Color, 1983, 133 mins. 19 secs.
Directed by Jean Becker
Starring Isabelle Adjani, Alain Souchon, Suzanne Flon, François Cluzet, Maria Machado
Cult Films (Blu-ray & DVD) (UK R0 HD/PAL), Bayview (Blu-ray & DVD) (US R0 HD/NTSC) / WS (1.66:1) (16:9)
You couldn't throw a rock at an American video store in the '80s without hitting one that had a copy of One Deadly Summer (L'Été meurtrier), a César Award-winning sexy French import that
continued to cement star Isabelle Adjani as one of Europe's greatest modern leading ladies. Featuring a striking shot of Adjani in her full-on siren appearance from the film, the tape was a hot item thanks to heavy publicity from MCA Home Video, the home entertainment arm of its distributor, Universal Pictures (during one of its very rare '80s forays into foreign films). The revenge thriller was also a high point for director Jean Becker, son of the legendary director Jacques Becker, who parlayed this film's breakthrough success into a string of pastoral dramas to continue to this day.
In a small French country village, Elaine (Adjani), nicknamed Elle, arrives and ignites the passions of the local young men with her intoxicating presence. She lives with her solemn and reclusive mother (Machado) and becomes closest to a mechanic nicknamed Pin-Pon (Souchon), but it turns out she has a dark secret: a vendetta against three men she believes committed an atrocious act that must be avenged and has a connection to a mysterious piano stashed in a barn. However, her path to retribution turns out to be far more complicated than imagined as the story soon unravels about how the past will continue to exact a terrible toll on the younger generation.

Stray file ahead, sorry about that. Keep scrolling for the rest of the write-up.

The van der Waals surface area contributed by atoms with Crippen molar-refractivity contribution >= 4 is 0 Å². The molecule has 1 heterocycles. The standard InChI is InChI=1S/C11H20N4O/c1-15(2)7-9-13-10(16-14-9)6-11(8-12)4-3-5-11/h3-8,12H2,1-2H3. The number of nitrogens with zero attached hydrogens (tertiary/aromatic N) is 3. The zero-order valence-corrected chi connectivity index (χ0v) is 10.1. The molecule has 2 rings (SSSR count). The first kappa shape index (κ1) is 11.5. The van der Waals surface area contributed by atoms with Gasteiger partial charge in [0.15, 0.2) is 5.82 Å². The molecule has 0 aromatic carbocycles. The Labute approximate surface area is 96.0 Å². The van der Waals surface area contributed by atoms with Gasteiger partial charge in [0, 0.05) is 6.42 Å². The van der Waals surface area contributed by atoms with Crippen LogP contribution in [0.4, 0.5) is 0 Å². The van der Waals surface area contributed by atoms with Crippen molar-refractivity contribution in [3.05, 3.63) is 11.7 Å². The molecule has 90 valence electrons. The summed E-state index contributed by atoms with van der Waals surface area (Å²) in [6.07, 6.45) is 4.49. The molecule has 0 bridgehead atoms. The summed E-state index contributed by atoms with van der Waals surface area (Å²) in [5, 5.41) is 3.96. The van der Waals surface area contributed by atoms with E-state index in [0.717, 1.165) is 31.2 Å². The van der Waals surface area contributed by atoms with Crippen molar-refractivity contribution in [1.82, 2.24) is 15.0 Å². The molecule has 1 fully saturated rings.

Complex and designed carefully to upend viewer expectations, this is hardly the rape-revenge thriller one might expect from the era with Adjani turning in a fascinating, often electrifying performance that uses her sexuality to keep all of the characters distracted and off balance. It's a sunny, quiet film for the most part (including the sparing score by the great Georges Delerue), but it goes into some very, very dark territory, in keeping with the source novel by Sébastien Japrisot (who also co-wrote the screenplay with Becker). A formidable crime writer, he was responsible for the literary sources for such films as Rider on the Rain, The Sleeping Car Murders, The Lady in the Car with Glasses and a Gun, and A Very Long Engagement, among others, and this marks as good an entry into his style as any.
Long after the rights lapsed from Universal, Bayview debuted the film on a bare bones U.S. DVD in 2010 with a Blu-ray edition following in 2015 from a restored HD master in its original 1.66:1 aspect ratio. Image quality is a substantial improvement and looks quite nice, capturing the crisp and sunny aesthetic of the film with occasional dips into more stylized territory during the few night scenes lit with more vivid colors. The Blu-ray sweetened the deal with an Isabelle Adjani interview at Cannes (20m39s), two Becker interviews (24m41s and 27m57s), an unsubtitled French trailer, and a stills gallery. In 2019, Cult Films bowed the film on U.K. Blu-ray with a technically identical transfer (LPCM French mono audio with optional English subtitles, albeit white here instead of yellow) and two extras including a lengthy overview of Japrisot (45m41s) including his life story from a start in advertising and a dive into his techniques that made his thrillers stand out from the pack. A 2006 Becker interview (29m14s) from the earlier disc is also included, covering his path to becoming a filmmaker, his desire to capture "slightly exaggerated realism with some tenderness," the intended casting of Gerard Depardieu, and the attempts to get Adjani to do the film starting in 1979, with the scenes involving skimpy or a complete lack of clothing proving to be the biggest stumbling block. Bonus newly-created trailers for The Battle of Algiers, La Dolce Vita and Juliet of the Spirits are also included.
Reviewed on August 11 , 2019.